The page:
Also, “toughing” it out seems to be heroic in other sports. Doing it in track can wreck the rest of your season. It’s always weird coaching high school athletes who play things like soccer, rugby, … because they’re so used to ignoring their injuries because the coach will tell them to suck it up.
That seems to be the case. I just finished reading Sebastian Coe’s “Born to Run”. He and his father prepared his schedule and runs a few years in advance of the various major events. Illnesses and injuries set him back a number of times. With the Olympics in mind, do middle distant runners’ training schedules relate to those of sprinters or is there a noticeable difference in their preparation besides the obvious respective distances? And yes, thanks for the weight training insight, CF.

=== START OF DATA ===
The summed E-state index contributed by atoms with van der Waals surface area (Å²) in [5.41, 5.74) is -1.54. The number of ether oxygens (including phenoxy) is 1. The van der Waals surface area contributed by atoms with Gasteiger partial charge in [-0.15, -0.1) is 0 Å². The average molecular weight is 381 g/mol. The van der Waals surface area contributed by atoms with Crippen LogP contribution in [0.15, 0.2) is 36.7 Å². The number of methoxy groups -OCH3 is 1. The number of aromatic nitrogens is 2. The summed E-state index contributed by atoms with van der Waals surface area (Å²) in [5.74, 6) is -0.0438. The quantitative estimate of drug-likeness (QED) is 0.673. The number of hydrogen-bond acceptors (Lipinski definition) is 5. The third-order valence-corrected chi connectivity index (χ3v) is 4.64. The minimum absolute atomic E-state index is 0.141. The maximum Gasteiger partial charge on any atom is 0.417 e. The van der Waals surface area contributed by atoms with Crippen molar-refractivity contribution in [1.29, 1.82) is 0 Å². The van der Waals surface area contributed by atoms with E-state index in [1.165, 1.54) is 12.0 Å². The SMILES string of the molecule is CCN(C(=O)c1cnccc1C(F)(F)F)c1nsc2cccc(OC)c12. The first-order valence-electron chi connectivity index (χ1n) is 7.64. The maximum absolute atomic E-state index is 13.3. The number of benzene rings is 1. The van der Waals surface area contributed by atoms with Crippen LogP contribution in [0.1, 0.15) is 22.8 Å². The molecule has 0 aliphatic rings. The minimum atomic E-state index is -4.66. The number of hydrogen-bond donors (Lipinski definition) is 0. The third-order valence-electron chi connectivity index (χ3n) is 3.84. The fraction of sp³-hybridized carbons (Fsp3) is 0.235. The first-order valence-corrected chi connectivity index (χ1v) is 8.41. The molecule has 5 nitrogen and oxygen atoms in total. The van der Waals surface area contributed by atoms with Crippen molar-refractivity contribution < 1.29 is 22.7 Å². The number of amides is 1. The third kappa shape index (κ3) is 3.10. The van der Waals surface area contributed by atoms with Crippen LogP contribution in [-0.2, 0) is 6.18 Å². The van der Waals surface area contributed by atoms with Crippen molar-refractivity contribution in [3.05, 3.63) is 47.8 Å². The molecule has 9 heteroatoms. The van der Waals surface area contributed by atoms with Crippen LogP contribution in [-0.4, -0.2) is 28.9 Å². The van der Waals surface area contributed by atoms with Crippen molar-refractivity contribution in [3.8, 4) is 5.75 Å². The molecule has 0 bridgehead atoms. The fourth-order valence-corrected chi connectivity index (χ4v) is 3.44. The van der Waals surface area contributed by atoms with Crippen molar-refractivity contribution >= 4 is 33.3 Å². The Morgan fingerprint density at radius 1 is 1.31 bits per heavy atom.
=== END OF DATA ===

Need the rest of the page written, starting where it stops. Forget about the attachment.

For success, both need the same kind of careful planning as well as recovery from unavoidable set-backs and illnesses.
Amen to that and just look where it gets most of them! So much talent is lost to injury.
Maybe it should read so much talent is lost due to stupidity.
It’s not just the coaches though…I lost out to a pretty good future in football due to my ‘specialist’ doctor not picking up on a knee problem that I was complaining about and put the pain I was getting after matches down to “growing bones”…
Back on to the Asafa issue, I would have thought a group as large as that would have an assistant or monitor to over see the work that S. Francis wouldnt have been able to see? Its a shame that some show boating in the weights room has possibly cost him Gold.
There’s also stupid coaches who will convince the stupid doctor to tell the semi-stupid (:o ) athlete that it is ok to train and compete, if a big important meet is coming up, and points are needed.
Then all three wonder how long term injuries occur.